00:58:53   of 149,396 messages.

00:58:56   And you might ask, well, why does that number not match?

00:58:58   Well, I think because at the time it started,

00:59:00   which was 149,396, I had gotten like 20 emails.

00:59:04   So it ended up with 149,409.

00:59:08   - Well, that brings up a point.

00:59:09   Is there a catch-up mode?

00:59:10   Like how do you deal with the gap?

00:59:13   - So I think it does.

00:59:15   I think I could have it refresh,

00:59:18   but once it was clear that it was actively working,

00:59:21   I pretty much immediately flipped my MX records

00:59:23   and was like, screw it, this is gonna work,

00:59:25   I'm just going for it.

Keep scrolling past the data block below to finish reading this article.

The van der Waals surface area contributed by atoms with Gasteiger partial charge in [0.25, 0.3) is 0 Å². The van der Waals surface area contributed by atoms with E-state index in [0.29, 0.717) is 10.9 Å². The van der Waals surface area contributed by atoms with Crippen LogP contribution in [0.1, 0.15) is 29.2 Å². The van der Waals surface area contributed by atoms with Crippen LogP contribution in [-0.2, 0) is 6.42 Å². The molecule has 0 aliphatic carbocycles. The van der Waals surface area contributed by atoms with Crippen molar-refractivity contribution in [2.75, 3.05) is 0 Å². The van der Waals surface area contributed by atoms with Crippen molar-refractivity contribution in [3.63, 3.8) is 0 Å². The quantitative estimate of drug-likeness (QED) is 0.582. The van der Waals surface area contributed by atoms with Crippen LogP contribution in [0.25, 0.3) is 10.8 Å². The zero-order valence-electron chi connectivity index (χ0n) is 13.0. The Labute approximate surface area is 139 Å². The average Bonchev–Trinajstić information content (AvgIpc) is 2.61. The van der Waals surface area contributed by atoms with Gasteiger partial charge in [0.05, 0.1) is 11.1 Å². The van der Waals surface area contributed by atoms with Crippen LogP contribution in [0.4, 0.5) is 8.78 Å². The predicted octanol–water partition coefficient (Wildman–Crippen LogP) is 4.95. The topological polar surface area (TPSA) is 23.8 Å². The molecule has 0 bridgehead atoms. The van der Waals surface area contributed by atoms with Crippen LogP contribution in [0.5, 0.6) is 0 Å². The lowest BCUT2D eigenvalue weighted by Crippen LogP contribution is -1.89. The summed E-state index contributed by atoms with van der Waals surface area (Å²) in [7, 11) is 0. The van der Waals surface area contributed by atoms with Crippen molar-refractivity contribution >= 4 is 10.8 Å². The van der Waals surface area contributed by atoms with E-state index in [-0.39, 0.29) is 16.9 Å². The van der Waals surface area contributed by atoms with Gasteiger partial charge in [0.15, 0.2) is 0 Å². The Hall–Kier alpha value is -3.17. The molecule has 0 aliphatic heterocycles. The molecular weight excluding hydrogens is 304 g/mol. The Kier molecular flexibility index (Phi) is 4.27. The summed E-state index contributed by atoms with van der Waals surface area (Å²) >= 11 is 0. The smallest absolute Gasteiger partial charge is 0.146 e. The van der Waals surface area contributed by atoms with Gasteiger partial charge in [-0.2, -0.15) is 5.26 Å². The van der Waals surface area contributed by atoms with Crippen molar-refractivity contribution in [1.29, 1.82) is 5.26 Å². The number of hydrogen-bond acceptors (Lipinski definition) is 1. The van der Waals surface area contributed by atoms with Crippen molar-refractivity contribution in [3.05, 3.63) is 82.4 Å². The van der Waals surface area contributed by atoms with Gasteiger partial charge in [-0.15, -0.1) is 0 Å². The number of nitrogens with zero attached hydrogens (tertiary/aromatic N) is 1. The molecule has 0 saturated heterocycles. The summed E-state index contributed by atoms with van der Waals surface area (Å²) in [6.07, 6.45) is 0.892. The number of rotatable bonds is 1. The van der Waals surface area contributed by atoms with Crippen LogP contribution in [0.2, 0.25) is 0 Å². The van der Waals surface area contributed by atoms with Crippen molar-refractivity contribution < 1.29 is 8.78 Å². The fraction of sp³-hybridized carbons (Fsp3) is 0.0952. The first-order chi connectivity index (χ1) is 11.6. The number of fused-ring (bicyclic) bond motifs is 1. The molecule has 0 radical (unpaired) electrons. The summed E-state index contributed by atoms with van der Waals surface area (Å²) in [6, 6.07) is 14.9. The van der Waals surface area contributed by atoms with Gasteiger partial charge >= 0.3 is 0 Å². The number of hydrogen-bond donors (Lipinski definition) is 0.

00:59:25   Which is a bit cavalier, I'll be the first to admit.

00:59:27   - I mean, you could've flipped down

00:59:29   an MX record first, right?

00:59:31   - I could have, theoretically, yeah.

00:59:33   But I was a little--

00:59:34   - But you just wanted to make sure

00:59:35   there was still a race condition.

00:59:36   - Yes, exactly right.

00:59:37   (laughing)

00:59:39   No, I really just wanted to make sure

00:59:41   that something was being transferred

00:59:42   and that it was working in some way, shape, or form.

00:59:45   And once I saw the transfer was starting to work,

00:59:47   I was like, okay, this is gonna be a mess.

00:59:49   And so there was, maybe I lost five minutes of email

00:59:51   because I was too slow on the MX record change.

00:59:53   But one way or another, yeah, so the chat is asking,

00:59:57   did I give FastMail my username and password?

00:59:59   No, no, no, like I said, this is OAuth.

01:00:00   So it has me log in via Google.

01:00:03   Google gives them some sort of token back.

01:00:05   It's been so long since I've done an OAuth implementation.

01:00:08   So there's magic tokens that are exchanged,

01:00:10   and then that's that.